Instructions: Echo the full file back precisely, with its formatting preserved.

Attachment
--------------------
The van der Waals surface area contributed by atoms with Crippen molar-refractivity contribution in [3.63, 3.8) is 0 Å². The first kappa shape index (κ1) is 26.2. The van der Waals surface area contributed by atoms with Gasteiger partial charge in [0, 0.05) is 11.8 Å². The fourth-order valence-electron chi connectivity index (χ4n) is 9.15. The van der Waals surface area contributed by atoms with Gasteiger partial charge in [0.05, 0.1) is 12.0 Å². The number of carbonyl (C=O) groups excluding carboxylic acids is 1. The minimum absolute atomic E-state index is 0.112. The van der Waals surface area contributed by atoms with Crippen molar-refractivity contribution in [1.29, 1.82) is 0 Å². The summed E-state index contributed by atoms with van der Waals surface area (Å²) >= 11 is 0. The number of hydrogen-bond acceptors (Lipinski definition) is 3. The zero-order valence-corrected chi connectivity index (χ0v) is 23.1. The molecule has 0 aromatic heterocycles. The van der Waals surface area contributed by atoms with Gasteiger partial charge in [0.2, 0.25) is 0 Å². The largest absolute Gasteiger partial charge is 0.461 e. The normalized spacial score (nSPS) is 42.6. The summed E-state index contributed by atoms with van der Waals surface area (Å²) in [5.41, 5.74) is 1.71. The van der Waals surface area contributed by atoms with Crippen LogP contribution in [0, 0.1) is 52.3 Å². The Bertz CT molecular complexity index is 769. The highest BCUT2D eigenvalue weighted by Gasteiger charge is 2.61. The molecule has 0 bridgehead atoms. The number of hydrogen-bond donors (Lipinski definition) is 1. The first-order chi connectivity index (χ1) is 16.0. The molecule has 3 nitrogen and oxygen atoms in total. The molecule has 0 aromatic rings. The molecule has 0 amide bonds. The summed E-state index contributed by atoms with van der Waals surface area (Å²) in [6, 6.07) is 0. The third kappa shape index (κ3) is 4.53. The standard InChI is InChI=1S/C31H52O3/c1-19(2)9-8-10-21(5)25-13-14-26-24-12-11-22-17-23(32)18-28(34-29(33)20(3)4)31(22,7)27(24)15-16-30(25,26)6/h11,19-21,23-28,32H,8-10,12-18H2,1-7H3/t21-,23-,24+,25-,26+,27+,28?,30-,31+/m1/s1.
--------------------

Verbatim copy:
The van der Waals surface area contributed by atoms with Crippen molar-refractivity contribution in [3.63, 3.8) is 0 Å². The first kappa shape index (κ1) is 26.2. The van der Waals surface area contributed by atoms with Gasteiger partial charge in [0, 0.05) is 11.8 Å². The fourth-order valence-electron chi connectivity index (χ4n) is 9.15. The van der Waals surface area contributed by atoms with Gasteiger partial charge in [0.05, 0.1) is 12.0 Å². The number of carbonyl (C=O) groups excluding carboxylic acids is 1. The minimum absolute atomic E-state index is 0.112. The van der Waals surface area contributed by atoms with Crippen molar-refractivity contribution in [1.29, 1.82) is 0 Å². The summed E-state index contributed by atoms with van der Waals surface area (Å²) >= 11 is 0. The number of hydrogen-bond acceptors (Lipinski definition) is 3. The zero-order valence-corrected chi connectivity index (χ0v) is 23.1. The molecule has 0 aromatic heterocycles. The van der Waals surface area contributed by atoms with Gasteiger partial charge in [0.2, 0.25) is 0 Å². The largest absolute Gasteiger partial charge is 0.461 e. The normalized spacial score (nSPS) is 42.6. The summed E-state index contributed by atoms with van der Waals surface area (Å²) in [5.41, 5.74) is 1.71. The van der Waals surface area contributed by atoms with Crippen LogP contribution in [0, 0.1) is 52.3 Å². The Bertz CT molecular complexity index is 769. The highest BCUT2D eigenvalue weighted by Gasteiger charge is 2.61. The molecule has 0 bridgehead atoms. The number of hydrogen-bond donors (Lipinski definition) is 1. The first-order chi connectivity index (χ1) is 16.0. The molecule has 3 nitrogen and oxygen atoms in total. The molecule has 0 aromatic rings. The molecule has 0 amide bonds. The summed E-state index contributed by atoms with van der Waals surface area (Å²) in [6, 6.07) is 0. The third kappa shape index (κ3) is 4.53. The standard InChI is InChI=1S/C31H52O3/c1-19(2)9-8-10-21(5)25-13-14-26-24-12-11-22-17-23(32)18-28(34-29(33)20(3)4)31(22,7)27(24)15-16-30(25,26)6/h11,19-21,23-28,32H,8-10,12-18H2,1-7H3/t21-,23-,24+,25-,26+,27+,28?,30-,31+/m1/s1.